The tree is decorated by the twins, carefully balancing the ornaments so it looks just right. They still speak the strange language they invented in childhood, the one no one can understand. When someone offers compliments, they nod and continue. Trying to help only gets you a slapped hand.
Dad is watching the game on the television. He sits in His Chair, the recliner molded to his body, the chair no one dares sit in. The Packers, nearly undefeated, are headed for Super bowl greatness, he’s sure of it. Shush, don’t bother him, dammit. He’s watching the game.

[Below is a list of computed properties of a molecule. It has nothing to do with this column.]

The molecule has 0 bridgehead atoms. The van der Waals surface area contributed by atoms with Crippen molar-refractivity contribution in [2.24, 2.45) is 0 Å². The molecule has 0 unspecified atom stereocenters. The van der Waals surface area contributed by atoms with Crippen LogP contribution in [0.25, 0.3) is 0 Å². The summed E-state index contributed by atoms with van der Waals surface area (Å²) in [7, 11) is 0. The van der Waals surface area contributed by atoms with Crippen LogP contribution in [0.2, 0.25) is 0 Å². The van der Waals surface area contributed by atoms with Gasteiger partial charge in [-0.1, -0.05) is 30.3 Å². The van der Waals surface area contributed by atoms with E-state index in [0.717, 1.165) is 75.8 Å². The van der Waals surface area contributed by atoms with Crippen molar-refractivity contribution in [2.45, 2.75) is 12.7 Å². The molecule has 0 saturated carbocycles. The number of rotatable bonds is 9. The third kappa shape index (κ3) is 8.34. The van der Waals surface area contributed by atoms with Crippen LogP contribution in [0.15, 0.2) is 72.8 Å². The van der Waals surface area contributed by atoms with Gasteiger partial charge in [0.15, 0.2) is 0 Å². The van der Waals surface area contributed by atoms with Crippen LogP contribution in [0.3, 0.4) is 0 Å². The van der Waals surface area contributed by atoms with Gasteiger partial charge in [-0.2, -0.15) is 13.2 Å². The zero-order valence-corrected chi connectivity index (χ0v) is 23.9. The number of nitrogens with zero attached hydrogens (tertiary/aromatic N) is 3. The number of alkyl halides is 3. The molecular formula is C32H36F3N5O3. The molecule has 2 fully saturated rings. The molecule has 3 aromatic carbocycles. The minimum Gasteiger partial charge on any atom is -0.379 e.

Aunt Grace and Uncle Darren are on the outs again. Every time he speaks, her mouth twists, making her ugly. When he reaches out to her, she shies away. “Not here,” she hisses. “Not now.”
Aunt Grace goes to the kitchen. “How can I help?” “No,” says Mother. “Out out, shoo, Grace. I have everything under control. No, don’t touch that, just get out.” Mother’s voice is firm. She never lets anyone into the kitchen. Grace knows that, but storms out.
Aunt Grace plops onto the sofa to watch the game. She hates football. I always wonder what Mother is doing in the kitchen which she doesn’t want people to see. Uncle Darren tries to sit next to Aunt Grace. Grace gets up and sits in Mother’s chair.
The only sound in the room is from the twins, their odd language spoken softly. Silent Night. Silent Day here. The only disease that runs in our family is secrets.
Inspired by a #storystarters, the last line, by Clifford Fryman